1. Brain Immunity Storms damage behavior and language brain regions affected in ASD
  2. A novel molecule, found to cause inflammation, will be targeted to inhibit Brain Immunity Storms
  3. Two blood biomarkers can be used for early and objective ASD diagnosis
  4. Laboratory experiments showed that Brain Immunity Storms can be prevented and reversed
  5. Clinical trials show that a unique natural formulation benefits 75% of children with ASD

These would all be impressive research accomplishments, were they true. Are they? I have no idea. The articles included as part of AFB’s research library don’t seem to directly support the claims being made in the website. A suspiciously large number of them are published in a single journal, one I’ve heard of before and one I’ve been suspicious of before as well, the Journal of Neuroinflammation. A lot of the appear to be basic science studies being extrapolated to make clinical claims, and a lot of them on first glance don’t look to impressive. Perhaps if I’m feeling energetic (and particularly self-destructive) one night, maybe I’ll do some in-dept reading and deconstruction of a couple of these papers.

But who’s behind AFB? It appears to be primarily the work of Theoharis Theoharides, MS, PhD, MD. His profile on the AFB website sure sounds impressive:

Theoharis C. Theoharides, M.S., Ph.D., M.D., F.A.A.A.A.I. is the Director of the Molecular Immunopharmacology and Drug Discovery Laboratory, as well as a Professor of Pharmacology, Biochemistry and Internal Medicine and Associate Professor of Psychiatry at Tufts University School of Medicine, Boston, MA, USA. He has published over 350 research papers and 3 textbooks. He has been placed in the top 5% of authors most quoted in pharmacological and immunological journals.

And so he is. If you peruse Theoharides’s publications on PubMed, one thing you’ll notice is that the non-autism papers seem pretty reasonable. However, 18 of his papers mention autism, and they all see to promote the hypothesis that autism is due to neuroinflammation. More specifically, Theoharides links autism to the release of cytokines from mast cells. Now that in and of itself isn’t what makes me wonder about him. What makes me wonder about him is his involvement with a company called Algonot and the sale of a supplement solution called NeuroProtek®, complete with a quack Miranda warning. (“THESE STATEMENTS HAVE NOT BEEN EVALUATED BY THE FDA. THIS PRODUCT IS NOT INTENDED TO DIAGNOSE, TREAT, CURE, OR PREVENT ANY DISEASE.”) Here’s what the Algonot website says about it:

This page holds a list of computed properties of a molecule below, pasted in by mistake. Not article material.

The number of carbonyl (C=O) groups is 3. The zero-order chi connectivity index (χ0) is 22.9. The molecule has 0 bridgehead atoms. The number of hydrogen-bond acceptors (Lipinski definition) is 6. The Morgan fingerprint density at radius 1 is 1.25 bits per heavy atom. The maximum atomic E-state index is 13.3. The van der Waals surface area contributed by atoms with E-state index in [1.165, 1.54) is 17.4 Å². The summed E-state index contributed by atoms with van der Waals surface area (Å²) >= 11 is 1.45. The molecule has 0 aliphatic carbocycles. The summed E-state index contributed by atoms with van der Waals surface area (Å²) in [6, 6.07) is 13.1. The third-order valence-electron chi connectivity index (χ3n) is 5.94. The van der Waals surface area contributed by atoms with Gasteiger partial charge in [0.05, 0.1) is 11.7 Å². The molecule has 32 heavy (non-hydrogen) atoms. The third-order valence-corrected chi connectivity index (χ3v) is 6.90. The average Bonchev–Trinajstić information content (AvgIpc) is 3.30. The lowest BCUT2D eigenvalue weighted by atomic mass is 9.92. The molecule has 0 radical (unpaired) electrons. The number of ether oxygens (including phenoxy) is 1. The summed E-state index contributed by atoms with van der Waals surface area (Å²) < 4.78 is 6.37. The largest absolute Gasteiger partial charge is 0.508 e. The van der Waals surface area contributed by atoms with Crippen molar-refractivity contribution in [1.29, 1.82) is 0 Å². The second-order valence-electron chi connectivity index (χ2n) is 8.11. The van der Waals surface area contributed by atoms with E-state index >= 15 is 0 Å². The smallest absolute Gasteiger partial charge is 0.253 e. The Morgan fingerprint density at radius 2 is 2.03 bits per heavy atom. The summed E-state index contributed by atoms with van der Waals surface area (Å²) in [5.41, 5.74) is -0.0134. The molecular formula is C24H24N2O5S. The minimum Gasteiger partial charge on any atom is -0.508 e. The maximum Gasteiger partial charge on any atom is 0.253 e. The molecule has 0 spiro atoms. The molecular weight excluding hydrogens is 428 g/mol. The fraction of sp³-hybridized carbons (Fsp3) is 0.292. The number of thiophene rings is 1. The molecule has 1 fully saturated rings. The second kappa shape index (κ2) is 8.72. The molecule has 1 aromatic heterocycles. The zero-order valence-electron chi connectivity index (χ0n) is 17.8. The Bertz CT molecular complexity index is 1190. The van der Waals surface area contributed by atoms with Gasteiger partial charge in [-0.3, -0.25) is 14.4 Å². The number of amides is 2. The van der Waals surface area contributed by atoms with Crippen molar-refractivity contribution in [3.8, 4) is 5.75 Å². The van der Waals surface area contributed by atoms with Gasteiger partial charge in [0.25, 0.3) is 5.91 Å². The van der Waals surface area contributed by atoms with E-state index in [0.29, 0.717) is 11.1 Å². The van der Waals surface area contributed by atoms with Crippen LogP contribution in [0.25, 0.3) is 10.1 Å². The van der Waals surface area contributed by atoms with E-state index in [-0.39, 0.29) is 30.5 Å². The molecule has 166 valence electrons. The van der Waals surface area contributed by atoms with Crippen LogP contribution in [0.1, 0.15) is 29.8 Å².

NeuroProtek® is a unique all natural oral dietary supplement in a soft gel capsule. NeuroProtek® uses an exclusive combination of flavonoids, based on the scientific research of Dr. Theoharides M.D., PhD,. NeuroProtek® is formulated to maximize affects of flavonoids while also overcoming any absorption obstacles. NeuroProtek® contains the flavonoids: Luteolin, Quercetin, and Rutin. Unique to Algonot’s formulations is olive kernel oil, a powerful anti-oxidant that is instrumental in helping the body absorb and delivery the dry flavonoids found in each soft gel capsule.

Interestingly, there is no mention anywhere in the Algonot website of exactly what it is that Neuroprotek is supposed to treat or protect against, although Theoharides is not nearly as shy elsewhere, as you will see. Note that Luteolin is the compound listed on the AFB website as the treatment for autism that supposedly reverses it by reversing “brain immunity storms.” But based on what clinical evidence are these claims made? To find out, I decided to go to PubMed again. All I could find was a single case series by Theoharides. Is it a randomized, double-blind, placebo-controlled study? Silly boy! Of course not! It’s an open label, single-arm case series in 37 children with autism spectrum disorder. In other words, it’s damned near completely useless for determining whether Neuroprotek does anything whatsoever for children with ASDs. Big surprise, it found that eye contact and attention improved in 50%, social interaction improved in 25%, and speech improved in 10%. There was one other study out of Greece I could find for a formulation of luteolin and quercetin that sounds very similar to Neuroprotek. Guess what? It was an open label, single arm trial for 26 weeks. Not surprisingly, this trial showed benefit as well, this time in adaptive functioning as measured by using the VABS age-equivalent scores), as well as in overall behavior as indicated by the reduction in Aberrant Behavior Checklist subscale scores.

Then there is this video: